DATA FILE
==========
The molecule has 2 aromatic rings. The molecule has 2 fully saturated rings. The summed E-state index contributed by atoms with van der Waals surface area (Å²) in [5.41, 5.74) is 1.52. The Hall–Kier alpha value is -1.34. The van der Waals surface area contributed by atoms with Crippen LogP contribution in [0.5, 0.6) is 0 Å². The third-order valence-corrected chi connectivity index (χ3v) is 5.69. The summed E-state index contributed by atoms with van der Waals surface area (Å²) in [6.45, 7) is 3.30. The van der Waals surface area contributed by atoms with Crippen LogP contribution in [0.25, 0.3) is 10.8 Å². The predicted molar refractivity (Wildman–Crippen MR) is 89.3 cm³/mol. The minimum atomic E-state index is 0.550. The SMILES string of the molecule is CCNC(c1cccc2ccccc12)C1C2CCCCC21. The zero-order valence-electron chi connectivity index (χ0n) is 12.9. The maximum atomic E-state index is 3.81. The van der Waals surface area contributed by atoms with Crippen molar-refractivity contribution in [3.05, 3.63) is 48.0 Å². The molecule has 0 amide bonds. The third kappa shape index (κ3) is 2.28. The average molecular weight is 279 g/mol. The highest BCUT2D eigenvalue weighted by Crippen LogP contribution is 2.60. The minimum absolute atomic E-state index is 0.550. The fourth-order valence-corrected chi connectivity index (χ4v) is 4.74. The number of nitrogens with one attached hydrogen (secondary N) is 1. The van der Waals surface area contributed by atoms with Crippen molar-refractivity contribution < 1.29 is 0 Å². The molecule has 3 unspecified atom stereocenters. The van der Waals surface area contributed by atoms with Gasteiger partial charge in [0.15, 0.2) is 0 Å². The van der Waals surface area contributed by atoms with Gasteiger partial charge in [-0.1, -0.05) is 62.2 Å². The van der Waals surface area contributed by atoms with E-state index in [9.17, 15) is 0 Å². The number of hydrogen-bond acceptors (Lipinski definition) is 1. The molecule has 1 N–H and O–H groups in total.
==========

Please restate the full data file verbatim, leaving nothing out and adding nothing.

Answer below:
The molecule has 2 aromatic rings. The molecule has 2 fully saturated rings. The summed E-state index contributed by atoms with van der Waals surface area (Å²) in [5.41, 5.74) is 1.52. The Hall–Kier alpha value is -1.34. The van der Waals surface area contributed by atoms with Crippen LogP contribution in [0.5, 0.6) is 0 Å². The third-order valence-corrected chi connectivity index (χ3v) is 5.69. The summed E-state index contributed by atoms with van der Waals surface area (Å²) in [6.45, 7) is 3.30. The van der Waals surface area contributed by atoms with Crippen LogP contribution in [0.25, 0.3) is 10.8 Å². The predicted molar refractivity (Wildman–Crippen MR) is 89.3 cm³/mol. The minimum atomic E-state index is 0.550. The SMILES string of the molecule is CCNC(c1cccc2ccccc12)C1C2CCCCC21. The zero-order valence-electron chi connectivity index (χ0n) is 12.9. The maximum atomic E-state index is 3.81. The van der Waals surface area contributed by atoms with Crippen molar-refractivity contribution in [3.05, 3.63) is 48.0 Å². The molecule has 0 amide bonds. The third kappa shape index (κ3) is 2.28. The average molecular weight is 279 g/mol. The highest BCUT2D eigenvalue weighted by Crippen LogP contribution is 2.60. The minimum absolute atomic E-state index is 0.550. The fourth-order valence-corrected chi connectivity index (χ4v) is 4.74. The number of nitrogens with one attached hydrogen (secondary N) is 1. The van der Waals surface area contributed by atoms with Crippen molar-refractivity contribution < 1.29 is 0 Å². The molecule has 3 unspecified atom stereocenters. The van der Waals surface area contributed by atoms with Gasteiger partial charge in [0.15, 0.2) is 0 Å². The van der Waals surface area contributed by atoms with Gasteiger partial charge in [-0.1, -0.05) is 62.2 Å². The van der Waals surface area contributed by atoms with E-state index in [9.17, 15) is 0 Å². The number of hydrogen-bond acceptors (Lipinski definition) is 1. The molecule has 1 N–H and O–H groups in total.